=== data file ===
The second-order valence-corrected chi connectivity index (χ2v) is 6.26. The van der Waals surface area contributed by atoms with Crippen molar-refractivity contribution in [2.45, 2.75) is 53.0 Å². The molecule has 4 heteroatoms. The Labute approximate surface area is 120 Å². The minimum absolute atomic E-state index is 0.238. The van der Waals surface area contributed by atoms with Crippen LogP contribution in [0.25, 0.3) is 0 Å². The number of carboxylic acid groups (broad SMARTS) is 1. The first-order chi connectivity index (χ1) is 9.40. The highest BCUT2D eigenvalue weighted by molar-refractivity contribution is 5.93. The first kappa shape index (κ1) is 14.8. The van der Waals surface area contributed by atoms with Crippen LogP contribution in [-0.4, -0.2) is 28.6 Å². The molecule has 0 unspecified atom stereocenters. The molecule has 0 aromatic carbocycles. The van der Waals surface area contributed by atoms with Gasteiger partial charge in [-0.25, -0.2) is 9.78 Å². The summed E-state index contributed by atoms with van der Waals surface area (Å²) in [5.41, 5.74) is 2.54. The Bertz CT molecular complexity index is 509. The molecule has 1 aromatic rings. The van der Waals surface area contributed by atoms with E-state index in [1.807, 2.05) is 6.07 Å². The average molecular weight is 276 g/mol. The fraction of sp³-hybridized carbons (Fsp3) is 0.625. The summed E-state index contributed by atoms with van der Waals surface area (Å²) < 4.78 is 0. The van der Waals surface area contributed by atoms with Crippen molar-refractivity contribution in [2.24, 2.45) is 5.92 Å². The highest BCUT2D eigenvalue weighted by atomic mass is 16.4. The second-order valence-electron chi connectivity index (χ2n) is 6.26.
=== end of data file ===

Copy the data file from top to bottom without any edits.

The second-order valence-corrected chi connectivity index (χ2v) is 6.26. The van der Waals surface area contributed by atoms with Crippen molar-refractivity contribution in [2.45, 2.75) is 53.0 Å². The molecule has 4 heteroatoms. The Labute approximate surface area is 120 Å². The minimum absolute atomic E-state index is 0.238. The van der Waals surface area contributed by atoms with Crippen LogP contribution in [0.25, 0.3) is 0 Å². The number of carboxylic acid groups (broad SMARTS) is 1. The first-order chi connectivity index (χ1) is 9.40. The highest BCUT2D eigenvalue weighted by molar-refractivity contribution is 5.93. The first kappa shape index (κ1) is 14.8. The van der Waals surface area contributed by atoms with Crippen LogP contribution in [-0.4, -0.2) is 28.6 Å². The molecule has 0 unspecified atom stereocenters. The molecule has 0 aromatic carbocycles. The van der Waals surface area contributed by atoms with Gasteiger partial charge in [-0.25, -0.2) is 9.78 Å². The summed E-state index contributed by atoms with van der Waals surface area (Å²) in [5.41, 5.74) is 2.54. The Bertz CT molecular complexity index is 509. The molecule has 1 aromatic rings. The van der Waals surface area contributed by atoms with E-state index in [1.807, 2.05) is 6.07 Å². The average molecular weight is 276 g/mol. The fraction of sp³-hybridized carbons (Fsp3) is 0.625. The summed E-state index contributed by atoms with van der Waals surface area (Å²) < 4.78 is 0. The van der Waals surface area contributed by atoms with Crippen molar-refractivity contribution in [2.24, 2.45) is 5.92 Å². The highest BCUT2D eigenvalue weighted by atomic mass is 16.4. The second-order valence-electron chi connectivity index (χ2n) is 6.26.